It's truly an adventure to find out.

    A fun and entertaining read about magic and time travel.

    Centipede Press is releasing a limited edition high end hard cover version of the book this Fall

  • Woah. What a book. Even if you feel like you've read it all, you haven't. Powers succeeds in creating a story where an astute reader can guess the outcome of the plot very early on but have no idea HOW he's going to get there. The unfolding of the story is absolutely incredible. I love this book.

  • Pay close attention to this circling and serpentine narrative or be lost in this time-travelling adventure, along with Doyle and his favourite poets Coleridge, Byron and the mysterious Ashbless.
    Enjoy a trip through time and the histories of London and Egypt as Doyle struggles to escape the sorcerers who want to steal his knowledge of the Anubis Gates and survive the dangers of the 19th century without the help modern medicine and science.

  • This book starts great--the concept is engaging, the characters strong, and the action fast. My one criticism is that, as the book goes on, the storyline becomes increasingly frayed as you bounce from POV to POV, sometimes quite suddenly. Overall, though, a great book full of time travel, body snatching, and ancient Egyptian sorcerers.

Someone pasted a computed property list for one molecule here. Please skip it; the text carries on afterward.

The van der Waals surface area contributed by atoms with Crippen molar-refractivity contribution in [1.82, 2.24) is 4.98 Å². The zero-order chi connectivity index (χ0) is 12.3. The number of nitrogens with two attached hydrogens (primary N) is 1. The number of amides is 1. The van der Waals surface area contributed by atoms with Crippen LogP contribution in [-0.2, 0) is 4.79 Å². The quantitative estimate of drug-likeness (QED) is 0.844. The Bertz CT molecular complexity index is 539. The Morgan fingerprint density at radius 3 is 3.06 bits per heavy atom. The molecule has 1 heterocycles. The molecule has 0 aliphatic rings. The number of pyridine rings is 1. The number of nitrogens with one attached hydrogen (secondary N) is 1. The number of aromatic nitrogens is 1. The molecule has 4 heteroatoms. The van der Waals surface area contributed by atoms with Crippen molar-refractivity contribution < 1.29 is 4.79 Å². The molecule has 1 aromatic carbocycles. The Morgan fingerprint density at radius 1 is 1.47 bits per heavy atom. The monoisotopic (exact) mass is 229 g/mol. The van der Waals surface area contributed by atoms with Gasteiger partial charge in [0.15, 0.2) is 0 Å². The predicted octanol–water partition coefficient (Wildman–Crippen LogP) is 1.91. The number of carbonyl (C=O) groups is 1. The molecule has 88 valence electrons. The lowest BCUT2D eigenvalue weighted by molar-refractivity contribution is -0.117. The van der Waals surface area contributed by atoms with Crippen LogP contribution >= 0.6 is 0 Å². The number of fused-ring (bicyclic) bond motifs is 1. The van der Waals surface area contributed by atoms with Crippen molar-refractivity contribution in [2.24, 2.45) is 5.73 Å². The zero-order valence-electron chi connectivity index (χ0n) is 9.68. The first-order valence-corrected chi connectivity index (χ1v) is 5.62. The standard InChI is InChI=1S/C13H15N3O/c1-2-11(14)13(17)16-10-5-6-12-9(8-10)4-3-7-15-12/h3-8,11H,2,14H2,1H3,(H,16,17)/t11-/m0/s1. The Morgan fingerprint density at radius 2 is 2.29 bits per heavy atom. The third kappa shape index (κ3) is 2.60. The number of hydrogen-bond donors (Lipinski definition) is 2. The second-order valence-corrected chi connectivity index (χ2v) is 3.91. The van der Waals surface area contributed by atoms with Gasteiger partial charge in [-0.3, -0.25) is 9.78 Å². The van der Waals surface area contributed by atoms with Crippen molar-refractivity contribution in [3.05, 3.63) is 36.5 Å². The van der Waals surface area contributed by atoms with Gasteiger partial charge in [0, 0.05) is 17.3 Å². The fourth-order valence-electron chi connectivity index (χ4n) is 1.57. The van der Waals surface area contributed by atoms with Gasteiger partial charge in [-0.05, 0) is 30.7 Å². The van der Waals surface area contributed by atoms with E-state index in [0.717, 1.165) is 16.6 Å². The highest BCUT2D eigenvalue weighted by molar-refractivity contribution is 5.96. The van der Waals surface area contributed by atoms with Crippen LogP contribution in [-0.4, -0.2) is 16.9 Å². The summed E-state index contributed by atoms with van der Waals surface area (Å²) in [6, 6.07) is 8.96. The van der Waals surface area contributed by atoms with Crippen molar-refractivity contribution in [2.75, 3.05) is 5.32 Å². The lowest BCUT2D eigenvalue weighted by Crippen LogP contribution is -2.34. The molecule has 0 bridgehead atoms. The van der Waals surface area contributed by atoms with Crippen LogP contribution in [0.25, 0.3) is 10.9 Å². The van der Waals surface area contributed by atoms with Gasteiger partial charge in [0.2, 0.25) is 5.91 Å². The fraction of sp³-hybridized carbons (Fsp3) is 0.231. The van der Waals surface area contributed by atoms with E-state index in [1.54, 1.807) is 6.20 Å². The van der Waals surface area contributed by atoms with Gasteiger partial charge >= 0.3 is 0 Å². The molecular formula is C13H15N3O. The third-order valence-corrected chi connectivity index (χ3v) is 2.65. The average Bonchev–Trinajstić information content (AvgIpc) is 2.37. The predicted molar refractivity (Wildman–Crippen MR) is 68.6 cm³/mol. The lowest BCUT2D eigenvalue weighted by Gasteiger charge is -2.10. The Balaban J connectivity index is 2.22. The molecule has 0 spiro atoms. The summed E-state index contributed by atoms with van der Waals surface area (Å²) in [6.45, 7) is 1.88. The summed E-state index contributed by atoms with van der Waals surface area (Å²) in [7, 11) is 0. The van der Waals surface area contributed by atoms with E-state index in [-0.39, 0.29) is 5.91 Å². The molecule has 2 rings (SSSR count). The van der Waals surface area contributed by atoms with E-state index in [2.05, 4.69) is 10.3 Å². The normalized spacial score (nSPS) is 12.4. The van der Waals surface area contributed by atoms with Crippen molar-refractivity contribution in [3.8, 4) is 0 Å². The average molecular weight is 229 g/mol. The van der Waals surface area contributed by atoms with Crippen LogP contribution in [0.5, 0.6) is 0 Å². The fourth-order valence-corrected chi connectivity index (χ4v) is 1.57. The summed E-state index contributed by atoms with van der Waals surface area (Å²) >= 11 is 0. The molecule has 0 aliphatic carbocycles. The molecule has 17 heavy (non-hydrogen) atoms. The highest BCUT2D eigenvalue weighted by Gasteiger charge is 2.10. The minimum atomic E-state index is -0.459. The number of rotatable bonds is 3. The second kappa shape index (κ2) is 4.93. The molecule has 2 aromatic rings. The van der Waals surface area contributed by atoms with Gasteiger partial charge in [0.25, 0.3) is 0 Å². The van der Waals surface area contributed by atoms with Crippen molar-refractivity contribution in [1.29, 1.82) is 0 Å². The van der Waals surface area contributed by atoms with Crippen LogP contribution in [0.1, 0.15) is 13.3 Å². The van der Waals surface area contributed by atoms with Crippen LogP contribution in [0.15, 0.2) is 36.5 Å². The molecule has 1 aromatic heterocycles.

• Tim Powers' time-travel, sci-fi adventure made me wish I was the main character Brendan Doyle going back in time with an eccentric entrepreneur to meet one of my favorite authors. (I would choose Charlotte Bronte, but I'd probably catch and die from TB in Haworth.) Of course, Doyle runs into enough "issues" that I don't think I'll sign up for the time-travel until the crazy people get out of the loops...

    That's all the plot I want to divulge from this story so readers can be as swept along by plot developments as I was. The moments of "omigosh, THAT'S why he foreshadowed that!" or "omigosh, BRILLIANT!" came at me fast-n-furious as I burned through the pages. Powers must believe in Poe and King's concept that stray words are wasted words in stories...everything he incorporates has a hidden agenda...so readers should pay attention from the get-go. Powers uses wit and clever turns of phrase and exquisite references to literature and history all in a pleasing, entertaining style. I enjoyed The Anubis Gates from start to satisfying finish. I highly recommend it to all sci-fi, fantasy, paranormal, literature and adventure fiction fans.

    From Sandy Lender, "Some days, I just want the dragon to win."